This exhibition combines moderns and ancients, artists, science, architecture, and film, to discern what the history of bygone societies can tell us about the perils and opportunities of the future.
curated by: Dominique de Font-Réaulx and Jean de Loisy
This exhibition—one of the most anticipated at the Louvre in 2015—is based on the book by Jacques Attali of the same name Une brève histoire de l’avenir (Fayard, 2006). Pluridisciplinary, it brings a number of contemporary artists into a dialogue with noteworthy works from different eras, retracing in the present an account of the past conducive to a clearer view of the future.
The viewing itinerary is organized around four themes, each featuring works commissioned from contemporary artists: the ordering of the world, the great empires, the expansion of the world, and the polycentric world we live in today.
Two hundred artworks are thus reunited in a subjective and poetic reading of the past, translated by artistic creations from the previous millennia, as well as fifteen works by contemporary artists, some of which have been specially commissioned. Mark Manders, Tomás Saraceno, Wael Shawky, Camille Henrot, Isabelle Cornaro, Chéri Samba, and Ai Weiwei have thus accepted the Louvre’s invitation.
A Brief History of the Future combines moderns and ancients, artists, science, architecture, and film, to discern what the history of bygone societies can tell us about the perils and opportunities of the future. The main concept of the exhibition is the dialogue, continuous or intermittent, that contemporary thought engages with the future, as well as with the arts of different eras and civilizations.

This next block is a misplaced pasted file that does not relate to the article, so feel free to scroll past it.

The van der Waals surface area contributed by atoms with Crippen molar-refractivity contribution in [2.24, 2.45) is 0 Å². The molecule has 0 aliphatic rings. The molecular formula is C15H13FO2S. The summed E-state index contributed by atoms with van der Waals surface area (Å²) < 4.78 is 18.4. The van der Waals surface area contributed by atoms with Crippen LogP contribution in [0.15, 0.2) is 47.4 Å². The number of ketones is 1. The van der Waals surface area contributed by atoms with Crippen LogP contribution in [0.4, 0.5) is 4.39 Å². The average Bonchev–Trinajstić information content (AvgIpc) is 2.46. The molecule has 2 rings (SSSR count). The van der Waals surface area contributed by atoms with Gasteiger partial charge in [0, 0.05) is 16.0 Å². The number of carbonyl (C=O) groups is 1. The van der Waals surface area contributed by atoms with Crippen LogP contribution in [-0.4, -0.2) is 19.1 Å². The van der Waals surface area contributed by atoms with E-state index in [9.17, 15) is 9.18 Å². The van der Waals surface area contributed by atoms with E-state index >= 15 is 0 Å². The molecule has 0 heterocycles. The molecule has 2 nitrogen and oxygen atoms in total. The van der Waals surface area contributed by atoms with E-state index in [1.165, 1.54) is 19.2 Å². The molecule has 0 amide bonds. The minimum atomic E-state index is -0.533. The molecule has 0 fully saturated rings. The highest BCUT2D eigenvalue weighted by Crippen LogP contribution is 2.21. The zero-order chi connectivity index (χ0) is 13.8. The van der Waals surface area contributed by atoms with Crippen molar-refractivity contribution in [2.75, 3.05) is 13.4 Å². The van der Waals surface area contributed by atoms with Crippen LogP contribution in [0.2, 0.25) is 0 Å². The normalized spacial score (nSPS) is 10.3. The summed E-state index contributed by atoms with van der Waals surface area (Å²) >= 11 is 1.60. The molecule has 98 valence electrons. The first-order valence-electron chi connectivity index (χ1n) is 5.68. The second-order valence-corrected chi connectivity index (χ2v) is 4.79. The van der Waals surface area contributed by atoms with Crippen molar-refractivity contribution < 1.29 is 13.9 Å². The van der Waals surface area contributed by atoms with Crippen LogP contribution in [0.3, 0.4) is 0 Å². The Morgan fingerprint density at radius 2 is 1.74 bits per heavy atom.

These artworks highlight the succession of historical moments of expansion and withdrawal, the building of exchanges between individuals or communities, and the creation of various means of communication to make them possible.
Designed by Juan-Felipe Alarçon, architect-scenographer at the Louvre, the exhibition highlights a themed narrative marked by scansions. It also provides space for pauses, like byways running in poetic and thought-provoking counterpoint. The lighting and color scheme serve to enhance ancient artworks and contemporary creations alike.
Special focus is placed on interpreting the artworks and putting them into perspective, particularly through a discussion area created in the last room.
Image: Thomas Cole, Le Destin des empires. La Destruction, 1836, Collection de la New York Historical Society
© The New York Historical Society.
Opening: 24 September 2015
Musee du Louvre
Under the pyramide Quai du Louvre, Paris
Open every day (except Tuesday) from 9 a.m. to 6 p.m.
Night opening until 9:45 p.m. on Wednesdays and Fridays
Included in the museum ticket: €11